Towards fundamental physics from cosmological observations
AlbaNova and Nordita Colloquium
Thursday 28 September 2017
Hiranya Peiris (SU)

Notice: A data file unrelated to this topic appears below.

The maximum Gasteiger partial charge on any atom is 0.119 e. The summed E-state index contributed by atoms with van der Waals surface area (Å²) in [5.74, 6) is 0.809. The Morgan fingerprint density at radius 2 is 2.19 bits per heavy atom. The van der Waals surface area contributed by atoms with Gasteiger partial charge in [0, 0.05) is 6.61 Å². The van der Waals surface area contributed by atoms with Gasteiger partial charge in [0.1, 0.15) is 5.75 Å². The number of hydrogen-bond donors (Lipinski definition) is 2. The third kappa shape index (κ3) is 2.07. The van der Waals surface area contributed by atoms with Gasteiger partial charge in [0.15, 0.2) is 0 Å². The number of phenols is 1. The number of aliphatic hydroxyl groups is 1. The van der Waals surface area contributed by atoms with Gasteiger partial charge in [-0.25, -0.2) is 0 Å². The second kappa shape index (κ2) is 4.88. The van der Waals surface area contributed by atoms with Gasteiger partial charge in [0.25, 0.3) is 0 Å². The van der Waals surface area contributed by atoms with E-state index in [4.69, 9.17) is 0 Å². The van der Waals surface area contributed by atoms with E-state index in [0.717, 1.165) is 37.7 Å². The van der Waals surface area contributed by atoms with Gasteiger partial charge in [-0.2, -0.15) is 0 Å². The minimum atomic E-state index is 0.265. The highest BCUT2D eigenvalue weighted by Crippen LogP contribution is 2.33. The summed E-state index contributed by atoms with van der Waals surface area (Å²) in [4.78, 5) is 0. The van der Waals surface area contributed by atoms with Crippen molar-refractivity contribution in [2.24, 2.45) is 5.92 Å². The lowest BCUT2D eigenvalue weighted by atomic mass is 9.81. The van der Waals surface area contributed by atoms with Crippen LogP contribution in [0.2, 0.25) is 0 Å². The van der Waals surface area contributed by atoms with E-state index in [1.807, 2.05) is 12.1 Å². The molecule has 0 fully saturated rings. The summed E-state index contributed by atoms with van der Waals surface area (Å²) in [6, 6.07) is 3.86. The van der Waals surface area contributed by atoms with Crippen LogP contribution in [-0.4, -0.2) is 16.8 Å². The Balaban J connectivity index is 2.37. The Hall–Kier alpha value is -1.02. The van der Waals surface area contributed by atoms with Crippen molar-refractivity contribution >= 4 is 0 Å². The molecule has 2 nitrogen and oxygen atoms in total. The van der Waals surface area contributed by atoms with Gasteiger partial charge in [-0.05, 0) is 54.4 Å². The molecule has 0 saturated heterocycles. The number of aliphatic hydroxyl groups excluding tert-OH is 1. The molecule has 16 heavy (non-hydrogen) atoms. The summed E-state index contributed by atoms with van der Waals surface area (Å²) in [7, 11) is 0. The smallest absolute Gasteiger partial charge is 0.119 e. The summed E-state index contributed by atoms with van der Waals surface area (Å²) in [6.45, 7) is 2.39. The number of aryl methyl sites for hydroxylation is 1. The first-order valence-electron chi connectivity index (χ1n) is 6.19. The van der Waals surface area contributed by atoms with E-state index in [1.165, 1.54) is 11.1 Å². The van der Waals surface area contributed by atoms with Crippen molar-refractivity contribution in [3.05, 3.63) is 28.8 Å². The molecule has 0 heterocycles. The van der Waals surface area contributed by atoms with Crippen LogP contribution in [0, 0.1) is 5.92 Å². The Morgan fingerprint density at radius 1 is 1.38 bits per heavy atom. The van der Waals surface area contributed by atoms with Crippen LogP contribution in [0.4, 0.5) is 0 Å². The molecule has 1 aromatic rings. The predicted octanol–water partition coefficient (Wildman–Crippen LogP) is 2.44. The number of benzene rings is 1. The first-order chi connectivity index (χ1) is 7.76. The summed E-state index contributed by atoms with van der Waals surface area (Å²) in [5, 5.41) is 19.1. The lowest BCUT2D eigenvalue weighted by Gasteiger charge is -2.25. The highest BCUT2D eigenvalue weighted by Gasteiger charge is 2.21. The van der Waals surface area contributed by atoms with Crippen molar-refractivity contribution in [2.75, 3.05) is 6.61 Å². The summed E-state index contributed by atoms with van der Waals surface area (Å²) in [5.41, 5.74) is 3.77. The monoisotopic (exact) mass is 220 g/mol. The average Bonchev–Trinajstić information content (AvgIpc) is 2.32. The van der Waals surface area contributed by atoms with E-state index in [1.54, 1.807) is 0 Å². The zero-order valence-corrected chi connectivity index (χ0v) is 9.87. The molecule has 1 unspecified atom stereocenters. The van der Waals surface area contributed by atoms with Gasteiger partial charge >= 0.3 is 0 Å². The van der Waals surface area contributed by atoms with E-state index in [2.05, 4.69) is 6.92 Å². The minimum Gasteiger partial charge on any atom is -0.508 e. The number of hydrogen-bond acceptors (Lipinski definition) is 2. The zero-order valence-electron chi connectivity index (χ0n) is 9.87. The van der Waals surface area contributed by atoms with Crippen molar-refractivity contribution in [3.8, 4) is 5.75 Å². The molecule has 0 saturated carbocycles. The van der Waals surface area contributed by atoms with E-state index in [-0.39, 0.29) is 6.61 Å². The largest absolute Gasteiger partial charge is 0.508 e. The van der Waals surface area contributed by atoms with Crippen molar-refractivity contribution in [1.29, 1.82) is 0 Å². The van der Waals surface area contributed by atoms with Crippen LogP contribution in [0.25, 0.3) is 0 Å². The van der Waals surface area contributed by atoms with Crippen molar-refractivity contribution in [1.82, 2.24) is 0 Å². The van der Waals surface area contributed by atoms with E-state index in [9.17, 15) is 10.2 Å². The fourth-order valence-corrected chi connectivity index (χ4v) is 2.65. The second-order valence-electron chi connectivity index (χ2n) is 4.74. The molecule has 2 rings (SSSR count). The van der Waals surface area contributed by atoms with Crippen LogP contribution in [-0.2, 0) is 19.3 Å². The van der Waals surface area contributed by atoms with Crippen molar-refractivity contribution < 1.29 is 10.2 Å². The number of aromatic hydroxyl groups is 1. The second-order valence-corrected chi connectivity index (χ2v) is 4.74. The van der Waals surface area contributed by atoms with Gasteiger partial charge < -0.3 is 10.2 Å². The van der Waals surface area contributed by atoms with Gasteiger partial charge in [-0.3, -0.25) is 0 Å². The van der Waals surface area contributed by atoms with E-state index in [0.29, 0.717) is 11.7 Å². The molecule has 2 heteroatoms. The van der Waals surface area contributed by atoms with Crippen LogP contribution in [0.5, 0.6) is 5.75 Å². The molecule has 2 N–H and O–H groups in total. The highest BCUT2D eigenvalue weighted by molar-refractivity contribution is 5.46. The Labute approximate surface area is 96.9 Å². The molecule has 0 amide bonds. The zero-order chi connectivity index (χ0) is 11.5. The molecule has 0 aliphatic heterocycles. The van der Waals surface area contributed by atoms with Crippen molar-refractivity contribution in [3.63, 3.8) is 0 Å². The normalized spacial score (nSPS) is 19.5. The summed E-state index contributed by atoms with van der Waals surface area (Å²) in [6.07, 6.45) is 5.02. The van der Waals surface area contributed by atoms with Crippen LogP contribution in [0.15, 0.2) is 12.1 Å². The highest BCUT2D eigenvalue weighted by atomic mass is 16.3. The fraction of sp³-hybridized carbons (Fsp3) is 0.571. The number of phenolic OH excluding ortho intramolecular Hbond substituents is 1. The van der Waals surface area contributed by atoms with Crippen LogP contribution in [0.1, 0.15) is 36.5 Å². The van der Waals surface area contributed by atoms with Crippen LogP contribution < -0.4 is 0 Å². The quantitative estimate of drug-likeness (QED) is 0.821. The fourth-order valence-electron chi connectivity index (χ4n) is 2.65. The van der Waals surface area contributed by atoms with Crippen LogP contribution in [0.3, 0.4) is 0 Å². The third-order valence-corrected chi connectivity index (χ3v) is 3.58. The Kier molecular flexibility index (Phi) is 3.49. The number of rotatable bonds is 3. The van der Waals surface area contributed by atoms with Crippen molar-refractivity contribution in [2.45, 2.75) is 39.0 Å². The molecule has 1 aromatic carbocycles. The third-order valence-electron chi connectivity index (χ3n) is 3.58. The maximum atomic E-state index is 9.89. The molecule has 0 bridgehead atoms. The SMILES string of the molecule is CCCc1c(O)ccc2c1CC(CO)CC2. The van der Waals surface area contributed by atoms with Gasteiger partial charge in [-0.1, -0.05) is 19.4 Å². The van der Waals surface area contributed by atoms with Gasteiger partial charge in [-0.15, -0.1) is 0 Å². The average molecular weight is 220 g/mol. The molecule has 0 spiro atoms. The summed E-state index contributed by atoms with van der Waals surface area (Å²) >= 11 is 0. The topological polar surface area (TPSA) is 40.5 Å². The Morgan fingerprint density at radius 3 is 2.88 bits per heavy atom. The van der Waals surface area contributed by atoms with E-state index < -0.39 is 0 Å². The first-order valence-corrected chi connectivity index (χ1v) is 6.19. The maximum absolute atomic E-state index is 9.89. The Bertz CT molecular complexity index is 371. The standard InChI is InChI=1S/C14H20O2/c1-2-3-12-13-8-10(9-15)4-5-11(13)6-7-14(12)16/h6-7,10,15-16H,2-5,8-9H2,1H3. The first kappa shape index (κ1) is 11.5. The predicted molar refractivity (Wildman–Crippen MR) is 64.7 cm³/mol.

Modern fundamental physics contains ideas just as revolutionary as those of Copernicus or Newton; ideas that may radically change our understanding of the world; ideas such as extra dimensions of space, or the possible existence of other Universes. Testing these concepts requires enormous energies, far higher than what is achievable by the Large Hadron Collider at CERN, and in fact, beyond any conceivable Earth-bound experiments. However, at the Big Bang, the Universe itself performed the ultimate experiment and left clues and evidence about what was behind the origin of the cosmos as we know it, and how it is evolving. And the biggest clue is the afterglow of the Big Bang itself. In the past decade we have been able to answer age-old questions accurately, such as how old the Universe is, what it contains, and its destiny. Along with these answers have also come many exciting new questions. I will present an overview of current cosmological constraints from the cosmic microwave background and large galaxy surveys, and comment on some of the experimental and methodological innovations that are needed to realise the promise of upcoming surveys.